In a borrowed storefront in Portland, Ore., Matthew Stadler, author and Clear Cut Press cofounder, and a young writer named Patricia No used an inexpensive, perfect-binding machine to launch Publication Studio in 2009. Their idea: to make books they loved and to host community events that cultivated the social life of those books. Two years later, "sibling" Publication Studios have sprung up in Berkeley, Calif.; Vancouver, B.C.; Minneapolis, Toronto, and, earlier this month, Los Angeles—run by what Stadler calls like-minded "fellow travelers" on the independent publishing trail. "I think of it as the opposite of franchising," said Stadler.
Though operated separately, these sibling-publishing businesses can function either as a joint entity or on their own. Using the same type of binding equipment, the different Publication Studios produce books to support public events in their local communities. Unlike a traditional franchise driven by conformity to a single image, Publication Studio encourages its siblings to retain their community-specific personalities.
To date there have been 200 events held by the Publication Studios, which have published about 90 titles that have sold more than 10,000 copies. The books have ranged from $9 no-frills poetry collections to limited edition art books priced in the hundreds of dollars; most books are priced between $18 and $25. Book profits are split 50/50 with authors.
Each sibling agrees to call itself Publication Studio (but is free to name its own imprints), sign nonexclusive deals with authors, and upload files for sibling studios to use at will. All books can be read for free on Publication Studio's Web site in an annotatable "free reading commons."
Anna Odessa Linzer, winner of the American Book Award for Ghost Dancing (Picador, 1998), published her new novel, The Strong Man, with Publication Studio Portland. She likened the current innovative energy among independent publishers—Publication Studios, Red Lemonade, OR Books, and others—to the 1970s "blossoming" that gave rise to Copper Canyon, Graywolf, and other presses, now staples of the literary landscape. "It's a helluva time," said Linzer. "Yet to have somebody like Matthew, instead of wringing his hands, to breathe new life into something is wonderful."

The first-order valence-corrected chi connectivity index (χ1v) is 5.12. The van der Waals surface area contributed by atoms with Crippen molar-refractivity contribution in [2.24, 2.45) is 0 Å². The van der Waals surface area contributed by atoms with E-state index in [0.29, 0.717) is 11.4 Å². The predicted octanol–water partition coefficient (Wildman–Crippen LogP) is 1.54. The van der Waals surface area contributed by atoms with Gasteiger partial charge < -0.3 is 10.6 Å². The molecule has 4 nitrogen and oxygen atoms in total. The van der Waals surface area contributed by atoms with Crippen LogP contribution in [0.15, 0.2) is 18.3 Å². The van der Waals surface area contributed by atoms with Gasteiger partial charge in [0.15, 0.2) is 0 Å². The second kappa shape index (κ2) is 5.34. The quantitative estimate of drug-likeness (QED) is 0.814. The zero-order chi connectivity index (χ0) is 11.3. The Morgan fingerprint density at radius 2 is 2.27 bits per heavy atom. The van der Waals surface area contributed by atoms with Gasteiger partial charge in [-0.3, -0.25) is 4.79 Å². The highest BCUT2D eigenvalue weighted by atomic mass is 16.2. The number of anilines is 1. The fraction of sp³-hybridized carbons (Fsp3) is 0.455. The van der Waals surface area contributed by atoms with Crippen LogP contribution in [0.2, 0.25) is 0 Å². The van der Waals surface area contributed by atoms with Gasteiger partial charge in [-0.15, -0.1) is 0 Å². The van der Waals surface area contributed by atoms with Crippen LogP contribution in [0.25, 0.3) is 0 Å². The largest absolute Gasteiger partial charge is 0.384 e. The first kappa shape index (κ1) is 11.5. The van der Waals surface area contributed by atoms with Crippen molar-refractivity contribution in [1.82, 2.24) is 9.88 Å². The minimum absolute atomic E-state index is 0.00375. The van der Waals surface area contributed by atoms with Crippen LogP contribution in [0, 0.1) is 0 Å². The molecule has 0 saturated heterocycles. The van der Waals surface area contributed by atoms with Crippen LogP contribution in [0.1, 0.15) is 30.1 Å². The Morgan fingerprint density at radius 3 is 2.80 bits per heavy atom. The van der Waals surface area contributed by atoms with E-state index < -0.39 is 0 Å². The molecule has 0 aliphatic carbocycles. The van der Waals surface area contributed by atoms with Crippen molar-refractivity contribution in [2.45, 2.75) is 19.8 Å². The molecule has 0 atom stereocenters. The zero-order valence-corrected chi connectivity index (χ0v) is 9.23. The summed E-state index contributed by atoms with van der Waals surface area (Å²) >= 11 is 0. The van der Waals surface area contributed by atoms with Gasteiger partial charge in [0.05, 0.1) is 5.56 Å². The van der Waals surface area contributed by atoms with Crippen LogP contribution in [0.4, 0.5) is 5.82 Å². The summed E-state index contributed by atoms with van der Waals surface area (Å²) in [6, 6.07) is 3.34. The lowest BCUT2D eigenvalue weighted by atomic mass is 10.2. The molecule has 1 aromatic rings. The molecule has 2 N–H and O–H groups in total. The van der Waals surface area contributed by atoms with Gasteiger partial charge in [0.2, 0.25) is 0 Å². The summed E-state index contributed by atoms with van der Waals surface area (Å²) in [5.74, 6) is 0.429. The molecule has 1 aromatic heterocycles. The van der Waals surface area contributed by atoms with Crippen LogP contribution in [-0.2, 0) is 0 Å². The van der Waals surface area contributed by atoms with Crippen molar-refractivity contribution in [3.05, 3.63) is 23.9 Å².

Publication Studio's business model has not always made it easy to sell books through bookstores, but over the course of the past few months, Publication Studio has been working on that as well. The Strong Man was one of the books Stadler offered Third Place Books in Seattle to test whether indie booksellers and Publication Studios could forge a better working relationship. The house's no-frills, generic covers on its fiction titles would not work at Third Place, according to the store's managing partner Robert Sindelar. But as the owner of an Espresso Book Machine, Third Place created its own edition of Linzer's novel, with a designed cover, at the same $19 price point. "We put it on the front fiction table and it sold a bunch," said Sindelar.
Now, as PS Portland is about to launch Stadler's new novel, Chloe Jarren's La Cucaracha, Third Place is once again planning on issuing an Espresso edition. And Sindelar is personally reaching out to booksellers to help make the novel a hot summer read. For his part, Stadler is planning a 12-city tour for Chloe Jarren's La Cucaracha this summer, and Stadler is hoping that coordinating with Publication Studio's satellites and working closer with indie booksellers will show that the idea for a nonfranchise franchise publisher can work. The plan is to have about 12 Publication Studios.
"More and more, I'm looking at my store to be able to carry a book that is not seen at Target or Costco," said Sindelar. As an independent retailer rooted in the community, Sindelar said he likes Publication Studio's event-centered approach to building the social life of every book.
"That's what we think publication is," said Stadler. "The creation of a public."